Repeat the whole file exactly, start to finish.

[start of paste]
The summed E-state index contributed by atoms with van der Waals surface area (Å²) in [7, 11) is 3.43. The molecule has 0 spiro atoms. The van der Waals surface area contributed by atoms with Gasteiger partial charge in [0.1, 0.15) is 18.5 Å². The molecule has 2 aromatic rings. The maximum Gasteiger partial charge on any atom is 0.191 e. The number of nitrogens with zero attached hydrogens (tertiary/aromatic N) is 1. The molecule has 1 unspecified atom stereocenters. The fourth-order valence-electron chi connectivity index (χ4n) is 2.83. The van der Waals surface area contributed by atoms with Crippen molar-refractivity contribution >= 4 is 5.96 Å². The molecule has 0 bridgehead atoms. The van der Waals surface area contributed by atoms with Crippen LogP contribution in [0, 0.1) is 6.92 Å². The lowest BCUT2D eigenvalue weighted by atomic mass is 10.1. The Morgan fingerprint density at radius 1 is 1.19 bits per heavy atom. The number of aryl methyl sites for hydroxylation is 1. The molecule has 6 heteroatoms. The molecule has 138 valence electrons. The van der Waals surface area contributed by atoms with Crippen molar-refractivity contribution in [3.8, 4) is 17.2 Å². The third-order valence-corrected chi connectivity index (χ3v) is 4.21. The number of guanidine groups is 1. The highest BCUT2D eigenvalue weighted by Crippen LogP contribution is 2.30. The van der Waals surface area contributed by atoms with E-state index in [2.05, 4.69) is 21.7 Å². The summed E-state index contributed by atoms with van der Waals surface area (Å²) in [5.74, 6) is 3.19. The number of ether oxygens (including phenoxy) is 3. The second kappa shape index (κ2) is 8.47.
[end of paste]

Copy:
The summed E-state index contributed by atoms with van der Waals surface area (Å²) in [7, 11) is 3.43. The molecule has 0 spiro atoms. The van der Waals surface area contributed by atoms with Gasteiger partial charge in [0.1, 0.15) is 18.5 Å². The molecule has 2 aromatic rings. The maximum Gasteiger partial charge on any atom is 0.191 e. The number of nitrogens with zero attached hydrogens (tertiary/aromatic N) is 1. The molecule has 1 unspecified atom stereocenters. The fourth-order valence-electron chi connectivity index (χ4n) is 2.83. The van der Waals surface area contributed by atoms with Crippen molar-refractivity contribution >= 4 is 5.96 Å². The molecule has 0 bridgehead atoms. The van der Waals surface area contributed by atoms with Crippen LogP contribution in [0, 0.1) is 6.92 Å². The lowest BCUT2D eigenvalue weighted by atomic mass is 10.1. The Morgan fingerprint density at radius 1 is 1.19 bits per heavy atom. The number of aryl methyl sites for hydroxylation is 1. The molecule has 6 heteroatoms. The molecule has 138 valence electrons. The van der Waals surface area contributed by atoms with Crippen molar-refractivity contribution in [3.8, 4) is 17.2 Å². The third-order valence-corrected chi connectivity index (χ3v) is 4.21. The number of guanidine groups is 1. The highest BCUT2D eigenvalue weighted by Crippen LogP contribution is 2.30. The van der Waals surface area contributed by atoms with E-state index in [2.05, 4.69) is 21.7 Å². The summed E-state index contributed by atoms with van der Waals surface area (Å²) in [5.74, 6) is 3.19. The number of ether oxygens (including phenoxy) is 3. The second kappa shape index (κ2) is 8.47.